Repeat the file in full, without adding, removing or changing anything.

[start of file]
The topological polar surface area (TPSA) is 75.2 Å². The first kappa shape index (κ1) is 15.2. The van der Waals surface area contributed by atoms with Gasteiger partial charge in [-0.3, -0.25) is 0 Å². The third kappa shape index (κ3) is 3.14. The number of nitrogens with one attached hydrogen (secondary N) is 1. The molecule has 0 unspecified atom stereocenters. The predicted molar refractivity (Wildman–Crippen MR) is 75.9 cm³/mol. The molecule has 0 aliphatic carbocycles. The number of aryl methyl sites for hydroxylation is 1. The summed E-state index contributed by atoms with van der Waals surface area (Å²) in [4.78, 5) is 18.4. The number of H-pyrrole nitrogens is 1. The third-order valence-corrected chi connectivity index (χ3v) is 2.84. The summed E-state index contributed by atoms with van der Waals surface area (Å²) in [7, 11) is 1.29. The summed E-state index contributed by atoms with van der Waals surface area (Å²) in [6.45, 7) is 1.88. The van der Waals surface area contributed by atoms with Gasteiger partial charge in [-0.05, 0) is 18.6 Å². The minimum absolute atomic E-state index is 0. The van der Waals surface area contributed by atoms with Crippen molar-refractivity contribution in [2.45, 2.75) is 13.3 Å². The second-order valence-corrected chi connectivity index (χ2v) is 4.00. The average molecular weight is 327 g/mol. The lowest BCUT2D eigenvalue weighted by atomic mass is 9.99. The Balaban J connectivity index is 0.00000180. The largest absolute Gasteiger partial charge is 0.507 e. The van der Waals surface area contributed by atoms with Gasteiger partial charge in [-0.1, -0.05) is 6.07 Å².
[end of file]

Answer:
The topological polar surface area (TPSA) is 75.2 Å². The first kappa shape index (κ1) is 15.2. The van der Waals surface area contributed by atoms with Gasteiger partial charge in [-0.3, -0.25) is 0 Å². The third kappa shape index (κ3) is 3.14. The number of nitrogens with one attached hydrogen (secondary N) is 1. The molecule has 0 unspecified atom stereocenters. The predicted molar refractivity (Wildman–Crippen MR) is 75.9 cm³/mol. The molecule has 0 aliphatic carbocycles. The number of aryl methyl sites for hydroxylation is 1. The summed E-state index contributed by atoms with van der Waals surface area (Å²) in [4.78, 5) is 18.4. The number of H-pyrrole nitrogens is 1. The third-order valence-corrected chi connectivity index (χ3v) is 2.84. The summed E-state index contributed by atoms with van der Waals surface area (Å²) in [7, 11) is 1.29. The summed E-state index contributed by atoms with van der Waals surface area (Å²) in [6.45, 7) is 1.88. The van der Waals surface area contributed by atoms with Gasteiger partial charge in [-0.05, 0) is 18.6 Å². The minimum absolute atomic E-state index is 0. The van der Waals surface area contributed by atoms with Crippen molar-refractivity contribution in [2.45, 2.75) is 13.3 Å². The second-order valence-corrected chi connectivity index (χ2v) is 4.00. The average molecular weight is 327 g/mol. The lowest BCUT2D eigenvalue weighted by atomic mass is 9.99. The Balaban J connectivity index is 0.00000180. The largest absolute Gasteiger partial charge is 0.507 e. The van der Waals surface area contributed by atoms with Gasteiger partial charge in [-0.1, -0.05) is 6.07 Å².